And now there is a way "in," thanks to the Internet, the major players in the retail book market and one of the smallest, but most unique, publishing companies in America.
Filling a Niche
Ed McCombs is a white guy, but for the last 15 years he has lived in Tsaile, Ariz., dead center of the Navajo Nation. For the past five years, he has been the director of Diní College Press, an extension of Diní College, the first and the largest of the 30 tribal colleges in the U.S.
McCombs also functions as the public relations officer of the cash-strapped school. For all the misconceptions that Indians have a free ride, the fact is that while the federal government subsidizes individual black students to the tune of $9,000 per year, and directly or indirectly subsidizes white students with $6,000, the institutions of higher education chartered by Indian tribes receive about $2,900 per student. Faculty and staff at tribal colleges are also generally overworked and underpaid.
Still, there are rewards. McCombs, however, takes little credit for the success of Diní College Press.
"This is a Navajo-run operation," he said.
He echoed a sentiment expressed in one of the first books published at the school. Navajo Stories of the Long Walk Period, originally published in 1973, is still in demand. That book, according to McCombs, was a collaboration among students of the fledgling college who did tape recorded oral histories of elderly Navajo.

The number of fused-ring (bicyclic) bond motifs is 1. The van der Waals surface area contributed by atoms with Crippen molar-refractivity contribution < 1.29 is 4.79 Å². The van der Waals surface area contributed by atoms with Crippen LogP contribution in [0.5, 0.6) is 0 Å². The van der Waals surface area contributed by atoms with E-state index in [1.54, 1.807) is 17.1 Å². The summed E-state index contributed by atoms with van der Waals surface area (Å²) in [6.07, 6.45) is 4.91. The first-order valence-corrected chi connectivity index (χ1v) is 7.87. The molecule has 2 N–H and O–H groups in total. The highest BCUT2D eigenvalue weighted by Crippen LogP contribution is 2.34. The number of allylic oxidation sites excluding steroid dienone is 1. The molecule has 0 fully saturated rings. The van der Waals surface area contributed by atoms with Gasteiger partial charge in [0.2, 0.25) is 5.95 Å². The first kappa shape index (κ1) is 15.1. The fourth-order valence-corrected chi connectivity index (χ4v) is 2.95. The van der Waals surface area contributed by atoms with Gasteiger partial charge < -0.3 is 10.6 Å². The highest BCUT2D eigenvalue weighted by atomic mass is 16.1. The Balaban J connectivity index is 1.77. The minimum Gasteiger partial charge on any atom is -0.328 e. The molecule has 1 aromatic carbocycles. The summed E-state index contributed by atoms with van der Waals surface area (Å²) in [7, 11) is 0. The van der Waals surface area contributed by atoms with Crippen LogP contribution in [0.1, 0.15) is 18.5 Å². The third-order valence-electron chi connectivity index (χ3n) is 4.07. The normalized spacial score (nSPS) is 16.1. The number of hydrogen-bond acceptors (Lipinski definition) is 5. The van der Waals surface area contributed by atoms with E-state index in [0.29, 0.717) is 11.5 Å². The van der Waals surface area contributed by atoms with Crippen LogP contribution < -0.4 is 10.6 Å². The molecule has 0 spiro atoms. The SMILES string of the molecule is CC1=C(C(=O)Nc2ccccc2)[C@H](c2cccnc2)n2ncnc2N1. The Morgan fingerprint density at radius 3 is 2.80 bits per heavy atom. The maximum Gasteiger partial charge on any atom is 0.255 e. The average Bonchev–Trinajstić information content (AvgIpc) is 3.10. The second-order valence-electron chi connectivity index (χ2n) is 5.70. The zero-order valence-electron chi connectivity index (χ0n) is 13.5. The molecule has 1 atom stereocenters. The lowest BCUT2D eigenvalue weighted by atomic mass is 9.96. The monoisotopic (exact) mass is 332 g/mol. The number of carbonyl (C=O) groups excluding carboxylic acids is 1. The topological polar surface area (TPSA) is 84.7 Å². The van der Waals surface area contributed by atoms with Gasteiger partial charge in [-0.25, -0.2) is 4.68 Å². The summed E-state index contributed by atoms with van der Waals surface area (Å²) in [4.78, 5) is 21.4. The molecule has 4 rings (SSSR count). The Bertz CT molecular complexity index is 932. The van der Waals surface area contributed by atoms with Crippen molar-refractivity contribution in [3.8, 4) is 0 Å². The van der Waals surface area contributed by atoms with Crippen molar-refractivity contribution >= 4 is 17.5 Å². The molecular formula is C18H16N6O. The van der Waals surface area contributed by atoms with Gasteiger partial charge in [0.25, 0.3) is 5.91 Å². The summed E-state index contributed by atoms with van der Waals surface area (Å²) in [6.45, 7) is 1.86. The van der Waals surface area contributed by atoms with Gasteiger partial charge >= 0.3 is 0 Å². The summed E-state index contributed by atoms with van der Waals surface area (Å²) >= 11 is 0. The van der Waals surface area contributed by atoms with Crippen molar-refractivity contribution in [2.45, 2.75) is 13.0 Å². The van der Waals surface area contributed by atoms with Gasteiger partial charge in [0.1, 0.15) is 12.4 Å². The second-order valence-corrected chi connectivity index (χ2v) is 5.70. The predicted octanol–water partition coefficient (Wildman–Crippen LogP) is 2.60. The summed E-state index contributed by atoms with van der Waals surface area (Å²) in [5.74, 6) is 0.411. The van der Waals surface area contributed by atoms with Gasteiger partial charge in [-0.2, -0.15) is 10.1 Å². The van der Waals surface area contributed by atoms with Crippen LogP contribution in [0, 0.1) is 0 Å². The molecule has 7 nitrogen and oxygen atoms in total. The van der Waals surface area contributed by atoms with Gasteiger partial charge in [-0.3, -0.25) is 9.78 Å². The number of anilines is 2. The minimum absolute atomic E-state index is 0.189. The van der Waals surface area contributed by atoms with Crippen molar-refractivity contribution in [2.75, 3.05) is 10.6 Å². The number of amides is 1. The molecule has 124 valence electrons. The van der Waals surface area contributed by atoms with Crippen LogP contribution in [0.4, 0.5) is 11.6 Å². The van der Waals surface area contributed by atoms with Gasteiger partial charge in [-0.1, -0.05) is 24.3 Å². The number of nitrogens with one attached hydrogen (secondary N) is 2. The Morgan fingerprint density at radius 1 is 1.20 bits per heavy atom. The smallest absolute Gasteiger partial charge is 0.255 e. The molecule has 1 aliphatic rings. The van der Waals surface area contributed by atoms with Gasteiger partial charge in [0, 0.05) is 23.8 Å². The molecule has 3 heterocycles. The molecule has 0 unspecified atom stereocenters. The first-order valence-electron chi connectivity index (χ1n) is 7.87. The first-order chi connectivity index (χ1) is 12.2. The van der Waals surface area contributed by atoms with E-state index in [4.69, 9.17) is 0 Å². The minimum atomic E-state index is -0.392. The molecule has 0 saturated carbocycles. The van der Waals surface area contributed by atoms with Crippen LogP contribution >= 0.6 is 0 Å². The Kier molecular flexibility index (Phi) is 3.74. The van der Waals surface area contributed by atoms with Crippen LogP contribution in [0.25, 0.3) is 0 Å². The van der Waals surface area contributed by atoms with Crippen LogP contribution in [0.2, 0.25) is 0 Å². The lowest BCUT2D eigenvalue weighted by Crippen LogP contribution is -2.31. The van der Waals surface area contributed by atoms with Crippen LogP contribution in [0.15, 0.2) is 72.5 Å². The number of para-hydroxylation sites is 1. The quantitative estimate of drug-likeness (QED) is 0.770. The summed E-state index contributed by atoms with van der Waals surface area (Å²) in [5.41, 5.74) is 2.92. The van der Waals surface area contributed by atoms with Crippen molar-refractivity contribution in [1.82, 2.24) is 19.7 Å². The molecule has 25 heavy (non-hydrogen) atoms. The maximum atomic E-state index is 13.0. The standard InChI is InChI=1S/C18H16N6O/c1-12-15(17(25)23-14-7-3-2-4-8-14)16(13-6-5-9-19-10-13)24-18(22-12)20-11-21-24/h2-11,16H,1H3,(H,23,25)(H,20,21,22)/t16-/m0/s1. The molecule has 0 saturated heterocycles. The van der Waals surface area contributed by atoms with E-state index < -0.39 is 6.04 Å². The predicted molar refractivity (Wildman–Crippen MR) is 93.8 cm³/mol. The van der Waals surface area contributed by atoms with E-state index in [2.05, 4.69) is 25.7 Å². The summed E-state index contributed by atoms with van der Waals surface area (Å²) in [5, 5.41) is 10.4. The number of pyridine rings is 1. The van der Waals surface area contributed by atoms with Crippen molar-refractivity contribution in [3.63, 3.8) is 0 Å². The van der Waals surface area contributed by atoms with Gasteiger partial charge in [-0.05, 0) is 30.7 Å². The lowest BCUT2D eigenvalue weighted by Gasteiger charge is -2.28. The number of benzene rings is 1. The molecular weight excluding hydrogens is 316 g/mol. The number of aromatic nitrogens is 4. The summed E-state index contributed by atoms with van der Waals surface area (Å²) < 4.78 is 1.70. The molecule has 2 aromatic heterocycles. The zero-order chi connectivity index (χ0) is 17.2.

"The book is unique," McCombs said, "because it is the only history of the Long Walk taken exclusively from the Navajo perspective."
The book was written by Navajos about Navajos, and it was intended to be read by Navajos, but like most of the books published by Diní College Press, it has found a readership far beyond the Navajo Nation.
Non-Indian readers will certainly discover that different cultures do not share the same sense of story. The Navajo stories recorded of the Long Walk -- when, in 1864, the U.S. Army forced thousands of Navajo to march several hundred miles south and east -- are not endowed with Shakespeare's fictive curve. Even though there are enough atrocities revealed in the book to make non-Indians uncomfortable, many of the Navajo do not place the blame on the soldiers. The Navajo had become too comfortable, many of them said, and did not appreciate what they had. It took something like the Long Walk to bring them back to the right spiritual path.